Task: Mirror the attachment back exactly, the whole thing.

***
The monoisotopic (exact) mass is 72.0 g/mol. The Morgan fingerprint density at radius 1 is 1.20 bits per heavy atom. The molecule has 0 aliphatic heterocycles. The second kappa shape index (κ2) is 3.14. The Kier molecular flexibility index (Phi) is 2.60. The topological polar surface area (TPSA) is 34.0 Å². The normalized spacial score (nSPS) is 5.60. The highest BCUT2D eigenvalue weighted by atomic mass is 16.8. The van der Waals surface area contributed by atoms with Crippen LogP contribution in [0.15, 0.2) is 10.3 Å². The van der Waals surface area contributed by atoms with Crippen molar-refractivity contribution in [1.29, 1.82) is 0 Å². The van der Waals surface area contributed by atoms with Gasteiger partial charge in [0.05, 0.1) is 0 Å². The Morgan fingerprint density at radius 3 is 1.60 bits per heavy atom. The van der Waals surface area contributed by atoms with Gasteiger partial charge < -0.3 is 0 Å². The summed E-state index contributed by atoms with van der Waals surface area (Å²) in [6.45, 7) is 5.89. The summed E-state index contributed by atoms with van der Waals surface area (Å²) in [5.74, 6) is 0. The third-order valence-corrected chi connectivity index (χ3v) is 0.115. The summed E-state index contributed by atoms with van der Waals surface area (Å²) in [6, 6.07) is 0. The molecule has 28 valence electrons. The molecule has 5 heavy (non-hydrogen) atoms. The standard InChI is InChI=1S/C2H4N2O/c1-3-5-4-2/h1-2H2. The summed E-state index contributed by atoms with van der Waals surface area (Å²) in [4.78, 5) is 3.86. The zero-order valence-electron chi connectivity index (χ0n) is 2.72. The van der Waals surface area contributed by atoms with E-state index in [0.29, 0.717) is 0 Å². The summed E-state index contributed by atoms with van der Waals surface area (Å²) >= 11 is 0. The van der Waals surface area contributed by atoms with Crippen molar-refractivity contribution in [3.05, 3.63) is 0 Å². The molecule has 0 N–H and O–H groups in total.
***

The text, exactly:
The monoisotopic (exact) mass is 72.0 g/mol. The Morgan fingerprint density at radius 1 is 1.20 bits per heavy atom. The molecule has 0 aliphatic heterocycles. The second kappa shape index (κ2) is 3.14. The Kier molecular flexibility index (Phi) is 2.60. The topological polar surface area (TPSA) is 34.0 Å². The normalized spacial score (nSPS) is 5.60. The highest BCUT2D eigenvalue weighted by atomic mass is 16.8. The van der Waals surface area contributed by atoms with Crippen LogP contribution in [0.15, 0.2) is 10.3 Å². The van der Waals surface area contributed by atoms with Crippen molar-refractivity contribution in [1.29, 1.82) is 0 Å². The van der Waals surface area contributed by atoms with Gasteiger partial charge in [0.05, 0.1) is 0 Å². The Morgan fingerprint density at radius 3 is 1.60 bits per heavy atom. The van der Waals surface area contributed by atoms with Gasteiger partial charge < -0.3 is 0 Å². The summed E-state index contributed by atoms with van der Waals surface area (Å²) in [6.45, 7) is 5.89. The summed E-state index contributed by atoms with van der Waals surface area (Å²) in [5.74, 6) is 0. The third-order valence-corrected chi connectivity index (χ3v) is 0.115. The summed E-state index contributed by atoms with van der Waals surface area (Å²) in [6, 6.07) is 0. The molecule has 28 valence electrons. The molecule has 5 heavy (non-hydrogen) atoms. The standard InChI is InChI=1S/C2H4N2O/c1-3-5-4-2/h1-2H2. The summed E-state index contributed by atoms with van der Waals surface area (Å²) in [4.78, 5) is 3.86. The zero-order valence-electron chi connectivity index (χ0n) is 2.72. The van der Waals surface area contributed by atoms with E-state index in [0.29, 0.717) is 0 Å². The summed E-state index contributed by atoms with van der Waals surface area (Å²) >= 11 is 0. The van der Waals surface area contributed by atoms with Crippen molar-refractivity contribution in [3.05, 3.63) is 0 Å². The molecule has 0 N–H and O–H groups in total.